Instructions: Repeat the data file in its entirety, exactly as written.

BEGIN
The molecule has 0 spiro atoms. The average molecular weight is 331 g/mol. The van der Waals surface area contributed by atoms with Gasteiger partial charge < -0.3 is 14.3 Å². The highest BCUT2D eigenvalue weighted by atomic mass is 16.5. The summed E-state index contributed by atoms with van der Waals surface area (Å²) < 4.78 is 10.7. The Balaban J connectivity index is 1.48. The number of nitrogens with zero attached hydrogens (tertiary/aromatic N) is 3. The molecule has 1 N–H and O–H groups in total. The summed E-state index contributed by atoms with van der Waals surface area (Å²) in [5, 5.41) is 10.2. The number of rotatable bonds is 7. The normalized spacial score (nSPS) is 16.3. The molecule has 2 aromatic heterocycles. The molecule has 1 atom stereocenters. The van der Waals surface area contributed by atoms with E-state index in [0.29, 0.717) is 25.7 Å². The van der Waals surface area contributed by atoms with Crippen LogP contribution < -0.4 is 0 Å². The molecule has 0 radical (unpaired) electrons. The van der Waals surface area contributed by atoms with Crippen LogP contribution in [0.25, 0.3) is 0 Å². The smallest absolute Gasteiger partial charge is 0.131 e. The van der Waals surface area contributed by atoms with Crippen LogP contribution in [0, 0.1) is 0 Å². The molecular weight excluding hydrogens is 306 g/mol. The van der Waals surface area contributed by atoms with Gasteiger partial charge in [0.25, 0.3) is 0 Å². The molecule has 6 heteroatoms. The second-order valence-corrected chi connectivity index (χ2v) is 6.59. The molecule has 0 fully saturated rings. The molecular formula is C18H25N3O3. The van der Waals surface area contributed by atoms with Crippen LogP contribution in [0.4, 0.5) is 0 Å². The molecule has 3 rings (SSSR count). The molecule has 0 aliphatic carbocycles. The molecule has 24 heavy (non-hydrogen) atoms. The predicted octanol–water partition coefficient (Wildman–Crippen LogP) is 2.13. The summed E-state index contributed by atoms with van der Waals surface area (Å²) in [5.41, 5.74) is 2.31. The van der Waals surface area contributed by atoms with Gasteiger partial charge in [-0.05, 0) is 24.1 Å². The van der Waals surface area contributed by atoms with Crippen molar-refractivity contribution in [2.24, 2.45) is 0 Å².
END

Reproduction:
The molecule has 0 spiro atoms. The average molecular weight is 331 g/mol. The van der Waals surface area contributed by atoms with Gasteiger partial charge < -0.3 is 14.3 Å². The highest BCUT2D eigenvalue weighted by atomic mass is 16.5. The summed E-state index contributed by atoms with van der Waals surface area (Å²) < 4.78 is 10.7. The Balaban J connectivity index is 1.48. The number of nitrogens with zero attached hydrogens (tertiary/aromatic N) is 3. The molecule has 1 N–H and O–H groups in total. The summed E-state index contributed by atoms with van der Waals surface area (Å²) in [5, 5.41) is 10.2. The number of rotatable bonds is 7. The normalized spacial score (nSPS) is 16.3. The molecule has 2 aromatic heterocycles. The molecule has 1 atom stereocenters. The van der Waals surface area contributed by atoms with E-state index in [0.29, 0.717) is 25.7 Å². The van der Waals surface area contributed by atoms with Crippen LogP contribution < -0.4 is 0 Å². The molecule has 0 radical (unpaired) electrons. The van der Waals surface area contributed by atoms with Crippen LogP contribution in [0.25, 0.3) is 0 Å². The smallest absolute Gasteiger partial charge is 0.131 e. The van der Waals surface area contributed by atoms with Crippen LogP contribution in [0, 0.1) is 0 Å². The molecular weight excluding hydrogens is 306 g/mol. The van der Waals surface area contributed by atoms with Gasteiger partial charge in [0.25, 0.3) is 0 Å². The molecule has 6 heteroatoms. The second-order valence-corrected chi connectivity index (χ2v) is 6.59. The molecule has 0 fully saturated rings. The molecular formula is C18H25N3O3. The van der Waals surface area contributed by atoms with Crippen LogP contribution in [0.4, 0.5) is 0 Å². The molecule has 3 rings (SSSR count). The molecule has 0 aliphatic carbocycles. The molecule has 24 heavy (non-hydrogen) atoms. The predicted octanol–water partition coefficient (Wildman–Crippen LogP) is 2.13. The summed E-state index contributed by atoms with van der Waals surface area (Å²) in [5.41, 5.74) is 2.31. The van der Waals surface area contributed by atoms with Gasteiger partial charge in [-0.05, 0) is 24.1 Å². The van der Waals surface area contributed by atoms with Crippen molar-refractivity contribution in [2.24, 2.45) is 0 Å².